Boys of a Summer Long Ago
As most of my readers know, I am a baseball fan. We are currently winding down that time of year I call "The Void," that empty space between the final out of the World Series and the first pitch of Opening Day.
Major League Baseball has various ways of trying to keep its fans interested this time of year. But I must say that I'm not big on either Spring Training games or the World Baseball Classic. They're okay, but I just don't get excited about them.
But, boy, has MLB hit a home run recently! If you are an MLB.TV subscriber you simply must check out a new feature on the MLB At Bat app. If you click on the TV icon at the upper right you will see a tab called "Classic." There you will find a gigantic roster of timeless, classic baseball games for your enjoyment, going all the way back to Game 7 of the 1952 World Series between the New York Yankees and the Brooklyn Dodgers at Ebbetts Field.
Let me regale you with its glories. I have never watched a baseball game from the "black and white" era of television. I have never even wanted to. And, frankly, I have to lay the blame for that squarely on the shoulders of Ken Burns. Yes. Ken Burns. I thoroughly enjoyed his epic documentary on baseball, but now (and only now) I have a real bone to pick. Almost all footage he uses from that era give the impression that television broadcasts were primitive affairs. He always shows plays from one camera angle, and it is always one in which I cannot even see the ball, much less see up close intricacies of the game. I've always thought it would be burdensome to watch a baseball game without multiple camera angles and close up shots.
Well, I just got done watching Game 7 of the 1952 season, and Ken Burns has been lying to me. I am astonished, speechless really, at how sophisticated the broadcast was. There were no less than six or seven camera angles that switched seamlessly during play action. There were up close shots of the players standing in the batters box or on the mound. They even superimposed the batter's name on the screen. And, most wondrous of all, they superimposed two cameras at the same time when there was a base runner on first. We now have split-screens or boxes that show the runner leading off first, but they did the same thing in 1952! Why did I not know any of this?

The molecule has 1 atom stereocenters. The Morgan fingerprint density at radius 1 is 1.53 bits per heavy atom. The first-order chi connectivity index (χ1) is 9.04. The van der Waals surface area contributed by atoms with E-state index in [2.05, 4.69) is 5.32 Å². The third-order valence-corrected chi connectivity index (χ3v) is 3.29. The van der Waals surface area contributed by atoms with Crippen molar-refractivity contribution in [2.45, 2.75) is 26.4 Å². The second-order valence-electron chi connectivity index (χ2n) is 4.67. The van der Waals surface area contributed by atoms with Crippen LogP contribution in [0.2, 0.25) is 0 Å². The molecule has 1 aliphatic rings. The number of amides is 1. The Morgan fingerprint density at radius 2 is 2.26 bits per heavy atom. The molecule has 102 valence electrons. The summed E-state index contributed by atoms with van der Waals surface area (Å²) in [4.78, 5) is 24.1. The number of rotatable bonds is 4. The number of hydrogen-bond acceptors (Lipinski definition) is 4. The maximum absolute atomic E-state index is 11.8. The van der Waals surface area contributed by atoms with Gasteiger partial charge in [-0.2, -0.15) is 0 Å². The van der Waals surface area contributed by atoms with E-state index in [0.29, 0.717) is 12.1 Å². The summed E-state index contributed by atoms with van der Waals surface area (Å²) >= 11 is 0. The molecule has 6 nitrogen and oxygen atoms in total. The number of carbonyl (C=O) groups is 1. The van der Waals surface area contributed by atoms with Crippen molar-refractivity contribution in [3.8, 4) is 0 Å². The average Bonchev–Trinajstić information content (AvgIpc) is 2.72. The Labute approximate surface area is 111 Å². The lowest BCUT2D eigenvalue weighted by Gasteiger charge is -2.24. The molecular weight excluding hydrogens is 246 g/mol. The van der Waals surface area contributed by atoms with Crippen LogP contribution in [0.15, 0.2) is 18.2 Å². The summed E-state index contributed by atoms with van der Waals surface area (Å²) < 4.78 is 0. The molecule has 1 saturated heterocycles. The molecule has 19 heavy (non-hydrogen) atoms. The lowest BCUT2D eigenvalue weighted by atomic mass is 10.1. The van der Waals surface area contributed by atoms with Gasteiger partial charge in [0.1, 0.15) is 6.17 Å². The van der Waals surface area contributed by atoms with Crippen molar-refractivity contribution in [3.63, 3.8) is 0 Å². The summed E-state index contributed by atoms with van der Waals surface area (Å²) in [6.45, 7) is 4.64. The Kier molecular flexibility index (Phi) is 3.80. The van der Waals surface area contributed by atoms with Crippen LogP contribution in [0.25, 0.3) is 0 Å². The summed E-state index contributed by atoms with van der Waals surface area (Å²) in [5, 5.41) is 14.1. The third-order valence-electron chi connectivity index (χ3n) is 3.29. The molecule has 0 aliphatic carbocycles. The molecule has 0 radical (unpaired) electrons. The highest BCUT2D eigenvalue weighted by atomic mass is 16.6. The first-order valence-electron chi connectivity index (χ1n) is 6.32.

I got to see Gil Hodges, Roy Campanella, Duke Snider, Jackie Robinson, Pee Wee Reese, Phil Rizzuto, Mickey Mantle, Yogi Berra, and all the rest play a baseball game like they played it yesterday. The broadcast was really that good. I am a 21st century baseball fan and I didn't feel like I was missing anything in the broadcast that I would have today. The commentators were of a totally different caliber, even. The sole missing thing was this thing called instant replay. But I didn't find myself pining away for it. And the play! I saw double plays turned as beautifully and athletically as anything I see on ESPN. I was struck by, more than anything else, the incredible continuity of our game over time. I saw everything I would see if I turned on a present-day game, heard the same analysis, the same cliches, saw the same strategies, the same mannerisms of pitchers and hitters, and on and on. Watching the boys of summer of sixty years ago. Technology blows me away.
I pay MLB a good chunk of change for MLB.TV, and have found that they really work to improve their product year after year. I appreciate that. That's why I don't complain about the price. I get more entertainment out of that subscription each year than I can imagine anything else giving me. But giving me these treasured games is really icing on the cake. For that I thank them.
Oh, there is one thing I really didn't like about it.
The outcome: Yankees 4, Dodgers 2. Disgusting, really.